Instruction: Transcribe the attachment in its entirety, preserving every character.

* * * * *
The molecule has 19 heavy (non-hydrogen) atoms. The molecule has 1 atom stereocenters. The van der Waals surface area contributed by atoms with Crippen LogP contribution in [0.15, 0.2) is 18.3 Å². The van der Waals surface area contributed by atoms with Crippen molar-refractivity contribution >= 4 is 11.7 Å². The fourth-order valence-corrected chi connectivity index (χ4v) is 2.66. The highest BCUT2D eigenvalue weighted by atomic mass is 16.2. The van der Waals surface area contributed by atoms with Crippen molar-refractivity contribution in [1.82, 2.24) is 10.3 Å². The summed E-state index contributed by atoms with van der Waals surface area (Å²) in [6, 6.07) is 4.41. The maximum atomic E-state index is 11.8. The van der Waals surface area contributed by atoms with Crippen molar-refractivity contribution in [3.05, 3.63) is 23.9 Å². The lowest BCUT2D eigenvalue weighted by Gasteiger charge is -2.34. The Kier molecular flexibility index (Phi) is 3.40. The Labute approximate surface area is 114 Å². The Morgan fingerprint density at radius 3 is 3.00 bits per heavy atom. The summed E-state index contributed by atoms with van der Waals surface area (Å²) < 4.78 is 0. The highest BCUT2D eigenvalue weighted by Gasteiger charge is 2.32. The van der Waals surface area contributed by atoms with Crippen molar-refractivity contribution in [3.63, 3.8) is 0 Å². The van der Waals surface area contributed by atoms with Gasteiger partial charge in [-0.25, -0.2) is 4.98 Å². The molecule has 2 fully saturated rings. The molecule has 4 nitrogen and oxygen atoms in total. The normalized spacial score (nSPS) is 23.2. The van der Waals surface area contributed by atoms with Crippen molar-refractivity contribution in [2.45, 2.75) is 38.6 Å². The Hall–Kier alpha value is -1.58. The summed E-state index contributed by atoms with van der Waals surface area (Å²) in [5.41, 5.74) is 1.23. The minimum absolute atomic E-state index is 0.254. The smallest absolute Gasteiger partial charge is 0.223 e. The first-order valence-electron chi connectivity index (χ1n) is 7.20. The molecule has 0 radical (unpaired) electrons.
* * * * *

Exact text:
The molecule has 19 heavy (non-hydrogen) atoms. The molecule has 1 atom stereocenters. The van der Waals surface area contributed by atoms with Crippen LogP contribution in [0.15, 0.2) is 18.3 Å². The van der Waals surface area contributed by atoms with Crippen molar-refractivity contribution >= 4 is 11.7 Å². The fourth-order valence-corrected chi connectivity index (χ4v) is 2.66. The highest BCUT2D eigenvalue weighted by atomic mass is 16.2. The van der Waals surface area contributed by atoms with Crippen molar-refractivity contribution in [1.82, 2.24) is 10.3 Å². The summed E-state index contributed by atoms with van der Waals surface area (Å²) in [6, 6.07) is 4.41. The maximum atomic E-state index is 11.8. The van der Waals surface area contributed by atoms with Crippen molar-refractivity contribution in [3.05, 3.63) is 23.9 Å². The lowest BCUT2D eigenvalue weighted by Gasteiger charge is -2.34. The Kier molecular flexibility index (Phi) is 3.40. The Labute approximate surface area is 114 Å². The Morgan fingerprint density at radius 3 is 3.00 bits per heavy atom. The summed E-state index contributed by atoms with van der Waals surface area (Å²) < 4.78 is 0. The highest BCUT2D eigenvalue weighted by Gasteiger charge is 2.32. The van der Waals surface area contributed by atoms with Crippen molar-refractivity contribution in [3.63, 3.8) is 0 Å². The van der Waals surface area contributed by atoms with Gasteiger partial charge in [-0.25, -0.2) is 4.98 Å². The molecule has 2 fully saturated rings. The molecule has 4 nitrogen and oxygen atoms in total. The normalized spacial score (nSPS) is 23.2. The van der Waals surface area contributed by atoms with Crippen molar-refractivity contribution in [2.45, 2.75) is 38.6 Å². The Hall–Kier alpha value is -1.58. The summed E-state index contributed by atoms with van der Waals surface area (Å²) in [5.41, 5.74) is 1.23. The minimum absolute atomic E-state index is 0.254. The smallest absolute Gasteiger partial charge is 0.223 e. The first-order valence-electron chi connectivity index (χ1n) is 7.20. The molecule has 0 radical (unpaired) electrons.